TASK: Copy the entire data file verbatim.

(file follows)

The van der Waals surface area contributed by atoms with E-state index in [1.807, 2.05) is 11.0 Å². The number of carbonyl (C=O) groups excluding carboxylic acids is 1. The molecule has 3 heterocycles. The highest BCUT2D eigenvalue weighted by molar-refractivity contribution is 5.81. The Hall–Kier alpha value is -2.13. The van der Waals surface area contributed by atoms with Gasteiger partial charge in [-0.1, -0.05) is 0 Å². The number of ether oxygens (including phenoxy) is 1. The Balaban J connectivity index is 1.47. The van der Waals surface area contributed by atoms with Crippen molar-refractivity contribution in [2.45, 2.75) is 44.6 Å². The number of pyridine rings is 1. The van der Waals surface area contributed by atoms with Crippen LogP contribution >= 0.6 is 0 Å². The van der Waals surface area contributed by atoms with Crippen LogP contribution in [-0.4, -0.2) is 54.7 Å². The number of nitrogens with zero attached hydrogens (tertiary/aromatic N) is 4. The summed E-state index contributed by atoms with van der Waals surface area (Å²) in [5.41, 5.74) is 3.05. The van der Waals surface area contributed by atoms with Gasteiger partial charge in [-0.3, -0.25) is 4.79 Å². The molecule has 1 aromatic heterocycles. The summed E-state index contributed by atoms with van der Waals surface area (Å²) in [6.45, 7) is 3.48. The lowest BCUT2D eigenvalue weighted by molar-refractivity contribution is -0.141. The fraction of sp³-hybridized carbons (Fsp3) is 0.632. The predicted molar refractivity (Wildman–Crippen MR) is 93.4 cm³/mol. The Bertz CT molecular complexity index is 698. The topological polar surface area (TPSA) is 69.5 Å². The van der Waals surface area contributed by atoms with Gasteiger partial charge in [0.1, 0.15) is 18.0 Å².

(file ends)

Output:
The van der Waals surface area contributed by atoms with E-state index in [1.807, 2.05) is 11.0 Å². The number of carbonyl (C=O) groups excluding carboxylic acids is 1. The molecule has 3 heterocycles. The highest BCUT2D eigenvalue weighted by molar-refractivity contribution is 5.81. The Hall–Kier alpha value is -2.13. The van der Waals surface area contributed by atoms with Gasteiger partial charge in [-0.1, -0.05) is 0 Å². The number of ether oxygens (including phenoxy) is 1. The Balaban J connectivity index is 1.47. The van der Waals surface area contributed by atoms with Crippen molar-refractivity contribution in [2.45, 2.75) is 44.6 Å². The number of pyridine rings is 1. The van der Waals surface area contributed by atoms with Crippen LogP contribution >= 0.6 is 0 Å². The van der Waals surface area contributed by atoms with Crippen LogP contribution in [-0.4, -0.2) is 54.7 Å². The number of nitrogens with zero attached hydrogens (tertiary/aromatic N) is 4. The summed E-state index contributed by atoms with van der Waals surface area (Å²) in [5.41, 5.74) is 3.05. The van der Waals surface area contributed by atoms with Gasteiger partial charge in [-0.3, -0.25) is 4.79 Å². The molecule has 1 aromatic heterocycles. The summed E-state index contributed by atoms with van der Waals surface area (Å²) in [6.45, 7) is 3.48. The lowest BCUT2D eigenvalue weighted by molar-refractivity contribution is -0.141. The fraction of sp³-hybridized carbons (Fsp3) is 0.632. The predicted molar refractivity (Wildman–Crippen MR) is 93.4 cm³/mol. The Bertz CT molecular complexity index is 698. The topological polar surface area (TPSA) is 69.5 Å². The van der Waals surface area contributed by atoms with Gasteiger partial charge in [0.1, 0.15) is 18.0 Å².